According to polls, climate change was the most important issue in the election. This was partly because of frustration with the outgoing ‘grand coalition’ government, which was complacent about the climate crisis, unable to achieve its own targets and unwilling to take far-reaching decisions in critical areas such as renewables, buildings, transport and agriculture.
The climate movement, particularly Fridays for Future, has become much stronger since the 2017 election. Young people are mobilised and they will keep up the pressure because they rightly fear for their future. The Green party will very likely form part of the new government after achieving its best election result ever. This bodes well for climate policy and also for the influence of the climate movement. The Green party has by far the most expertise and willingness to adopt ambitious climate policy, and it is also the most open to the concerns of the climate movement.
How do you connect with the broader international climate movement?
Deutsche Umwelthilfe is connected with the climate movement in Europe through membership in umbrella associations like Climate Action Network-Europe and the European Environmental Bureau. We participate in regular exchanges and working groups with our European partners on a variety of issues, such as phasing out gas, regulating methane emissions, sustainable finance and sustainable heating.
What hopes, if any, do you have for COP26 to make progress, and how useful generally do you find such international processes?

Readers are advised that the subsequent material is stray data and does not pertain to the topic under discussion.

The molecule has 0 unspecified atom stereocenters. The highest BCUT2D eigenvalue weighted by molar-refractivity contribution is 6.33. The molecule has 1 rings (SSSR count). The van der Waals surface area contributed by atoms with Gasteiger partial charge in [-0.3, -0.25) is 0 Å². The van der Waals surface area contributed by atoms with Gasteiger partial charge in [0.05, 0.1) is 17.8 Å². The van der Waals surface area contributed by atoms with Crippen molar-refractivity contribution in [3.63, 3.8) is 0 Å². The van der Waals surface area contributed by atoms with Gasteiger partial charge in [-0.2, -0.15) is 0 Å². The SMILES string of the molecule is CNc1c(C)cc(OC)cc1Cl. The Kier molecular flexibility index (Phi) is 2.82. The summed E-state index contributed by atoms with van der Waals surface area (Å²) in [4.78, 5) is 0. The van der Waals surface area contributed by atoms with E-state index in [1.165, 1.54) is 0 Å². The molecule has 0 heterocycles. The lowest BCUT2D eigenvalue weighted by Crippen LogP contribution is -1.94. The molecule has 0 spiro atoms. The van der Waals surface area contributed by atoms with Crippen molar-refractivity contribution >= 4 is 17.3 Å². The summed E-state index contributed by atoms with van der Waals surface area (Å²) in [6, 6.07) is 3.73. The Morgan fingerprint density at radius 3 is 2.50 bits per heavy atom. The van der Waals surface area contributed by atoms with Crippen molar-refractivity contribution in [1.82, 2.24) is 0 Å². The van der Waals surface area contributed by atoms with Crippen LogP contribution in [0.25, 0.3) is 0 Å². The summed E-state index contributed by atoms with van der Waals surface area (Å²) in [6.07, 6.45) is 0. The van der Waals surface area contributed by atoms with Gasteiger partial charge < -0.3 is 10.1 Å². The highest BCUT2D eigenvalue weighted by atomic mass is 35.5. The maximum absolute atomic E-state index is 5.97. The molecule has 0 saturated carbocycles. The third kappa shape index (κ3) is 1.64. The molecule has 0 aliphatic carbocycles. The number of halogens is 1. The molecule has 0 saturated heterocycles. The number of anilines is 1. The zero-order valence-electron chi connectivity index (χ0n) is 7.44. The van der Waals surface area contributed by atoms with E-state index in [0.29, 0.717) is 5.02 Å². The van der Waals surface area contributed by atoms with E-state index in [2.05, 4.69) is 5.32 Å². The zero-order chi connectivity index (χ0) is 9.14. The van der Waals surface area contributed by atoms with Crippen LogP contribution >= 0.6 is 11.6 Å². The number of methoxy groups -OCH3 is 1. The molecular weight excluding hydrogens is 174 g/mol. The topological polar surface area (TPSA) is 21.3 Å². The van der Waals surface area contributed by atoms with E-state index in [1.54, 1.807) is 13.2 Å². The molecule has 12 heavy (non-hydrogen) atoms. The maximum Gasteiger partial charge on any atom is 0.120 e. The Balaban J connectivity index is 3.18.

There is no doubt that international cooperation is crucial if we are to limit global heating effectively, and the Paris Agreement is testimony to that. Despite that, however, since the beginning of the series of Conference of the Parties meetings we have seen a continuous rise in emissions globally. Many also criticise these events on the basis that they are heavily sponsored by industry, and that their outcomes are therefore somewhat tilted towards the expectations of industry.
Thus, international processes are one the one hand crucial, but on the other hand, they are also an opportunity for the fossil fuel industry to gain or at least retain their reputation as part of the solution to the climate crisis, while they continue to block progress in a lot of cases.
We have to be careful then when considering the outcome that COP26 can realistically provide. I do hope that progress will be made towards emission reduction commitments to stay in reach of the Paris Agreement, but it will take civil society to demand and implement the necessary changes, regardless of the outcome of COP26. We are and will continue to be part of that change.
What one change would you like to see that would help address the climate crisis?
In recent years we have seen incredible efforts by the young generation to finally act on the promises made in the Paris Agreement. Yet decision-makers far too often disregard their knowledge and demands around the climate crisis and instead continue with business as usual. I think we would all benefit if young people were given greater influence in decision-making processes that have the potential to halt global heating.
Civic space in Germany is rated ‘open’ by the CIVICUS Monitor.
Get in touch with Environmental Action Germany through its website or Facebook and Instagram pages, and follow @Umwelthilfe and @sascha_m_k on Twitter.